We are on the other side of winter where I live along the temperate Salish Sea, in the Pacific Northwest of North America. I’m thinking about the many people in harsh weather conditions today, even while I watch the Annas Hummingbird gathering fluffy anemone seed right out my window, one tiny beakful at a time.
The little bird reminds me that last October I took these pictures to share with you. Another one of my favorite native plants, Epilobium angustifolium, or Fireweed, is a beautiful pink/purple wildflower that grows 3′ to 6′ tall in open areas associated with wetlands, moist forest edges, roadsides and disturbed land. The stem of this plant yields a wonderful bast fiber. Traditionally these fibers have been used by local First Peoples for a long time, spun to make twine for weaving nets, packstraps, rope, clothing or blankets.
The stems of this widespread herbaceaous perennials are gathered in the fall, and processed much like nettles, though some suggest that gathering the fireweed before it blooms yields a softer fiber. Many years ago while visiting the Ancient Arts Center to study willow weaving with Margaret Mathewson, a wonderful artist and professor at Oregon State University, Margaret shared her method of getting the bast fibers from dogbane with me. I am using a similar method to get the fiber from fireweed.
As with nettles, or Indian hemp (dogbane), the woody stem needs to be split open. There are any number of ways to do this and I prefer to walk down the stem. You can hear it crunch. It works best on a hard surface.
Next, open up the stem. You can see that inside is a pithy center, and there is a slightly woody part that gives the plant its ability to stand up all summer and fall.
The part of this plant that I’m interested in is just under the outer bark, next to the woody part. To get to this fiber layer, called the bast fiber, which is like a layer of inner bark on a tree, I first fold the woody stem at a 90 degree angle away from me, which cracks and breaks up the woody layer.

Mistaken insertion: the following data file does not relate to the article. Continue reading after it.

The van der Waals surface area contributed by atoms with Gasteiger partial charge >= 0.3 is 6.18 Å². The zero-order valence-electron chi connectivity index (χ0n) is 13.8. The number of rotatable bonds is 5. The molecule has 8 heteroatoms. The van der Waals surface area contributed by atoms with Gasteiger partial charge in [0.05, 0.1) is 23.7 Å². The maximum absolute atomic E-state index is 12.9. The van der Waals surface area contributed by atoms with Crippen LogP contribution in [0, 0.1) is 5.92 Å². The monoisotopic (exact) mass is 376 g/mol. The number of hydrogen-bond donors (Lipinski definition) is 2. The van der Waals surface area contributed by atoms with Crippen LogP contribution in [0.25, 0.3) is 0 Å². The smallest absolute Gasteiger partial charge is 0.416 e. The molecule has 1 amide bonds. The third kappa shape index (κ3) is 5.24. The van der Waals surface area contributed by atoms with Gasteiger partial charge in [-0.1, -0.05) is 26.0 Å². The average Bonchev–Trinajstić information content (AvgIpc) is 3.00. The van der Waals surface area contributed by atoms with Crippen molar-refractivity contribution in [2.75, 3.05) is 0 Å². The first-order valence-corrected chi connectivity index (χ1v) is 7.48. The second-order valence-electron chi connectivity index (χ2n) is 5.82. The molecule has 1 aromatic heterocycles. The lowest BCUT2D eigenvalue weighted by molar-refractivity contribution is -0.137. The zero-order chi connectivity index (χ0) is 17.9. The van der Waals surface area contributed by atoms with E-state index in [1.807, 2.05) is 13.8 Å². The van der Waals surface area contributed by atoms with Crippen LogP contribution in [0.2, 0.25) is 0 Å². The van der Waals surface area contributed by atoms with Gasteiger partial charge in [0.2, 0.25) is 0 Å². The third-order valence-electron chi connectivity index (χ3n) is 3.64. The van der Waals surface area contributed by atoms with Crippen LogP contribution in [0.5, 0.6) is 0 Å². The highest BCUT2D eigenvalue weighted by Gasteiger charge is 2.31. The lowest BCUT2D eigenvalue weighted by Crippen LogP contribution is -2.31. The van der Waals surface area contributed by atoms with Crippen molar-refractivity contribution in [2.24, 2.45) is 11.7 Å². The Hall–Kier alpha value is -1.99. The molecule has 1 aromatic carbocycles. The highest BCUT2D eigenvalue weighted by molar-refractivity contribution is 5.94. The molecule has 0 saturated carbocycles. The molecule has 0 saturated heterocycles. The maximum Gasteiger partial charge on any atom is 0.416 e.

Then pull the woody part away from the bast fiber and discard it.
Keep the thin strong bast fiber and discard any green or woody part.
Working down the stem, fold the inside away at 90 degrees, then pull that woody piece gently away from the bast fiber.
As you get going, a rhthym develops as you start pulling a little on the bast fiber just before you fold the woody center away.
Spinning the fireweed is simply twisting it. It works best if there is a small amount of moisture in the fibers.
How about making some two ply cordage with your fireweed fiber? First build up the energy in the fibers by twisting them the same direction several times, not at one end of the fibers, but near the center of your fibers. Soon you’ll notice that the fibers want to twist back onto themselves.
It was a nice warm day back in October. A bare leg makes a great surface for spinning your cordage in good weather. This is set up for me to spin each element separately towards myself. But you can do the opposite direction if you set up your twist the other way. I’m right handed, so it feels natural for me to spin with my right hand, on my right knee. In this picture, I’m pulling my right hand towards me to spin the fibers. (I’ve recently learned I’d rather set it up so my right hand rolls the fibers away from me!)
What I’m not able to show you, because I am taking this picture with my left hand, is that my left hand really needs to be holding tension, like a little clamp pinching at the left edge where you see the two twisted fibers merging together. It is my left hand that controls the tension and the back-twist that creates the cordage and controls its evenness.
If your leg doesn’t work, you can use your teeth to hold tension and twist with your hands, BUT ONLY IF YOU KNOW THAT THE MATERIALS ARE CLEAN AND FREE OF ANY PESTICIDES! Tension can be made by tying the end of the cordage to a door-knob, chair, table leg, or tree. The cordage can be clamped to something too, but my favorite way to create tension for making cordage in the warm summertime is to put the end between my bare toes.
Of course I didn’t show you how to splice on new pieces, but it is so easy I bet you can figure that out! When sitting outside on the soft earth making cordage, I can literally feel with all my senses how ancient and universal this practice is.
In 1978, when I visited the tiny island of Kvaeoy where my Norwegian grandparents were born and raised, I took this picture just outside Bestefar’s cottage. Yes, fireweed!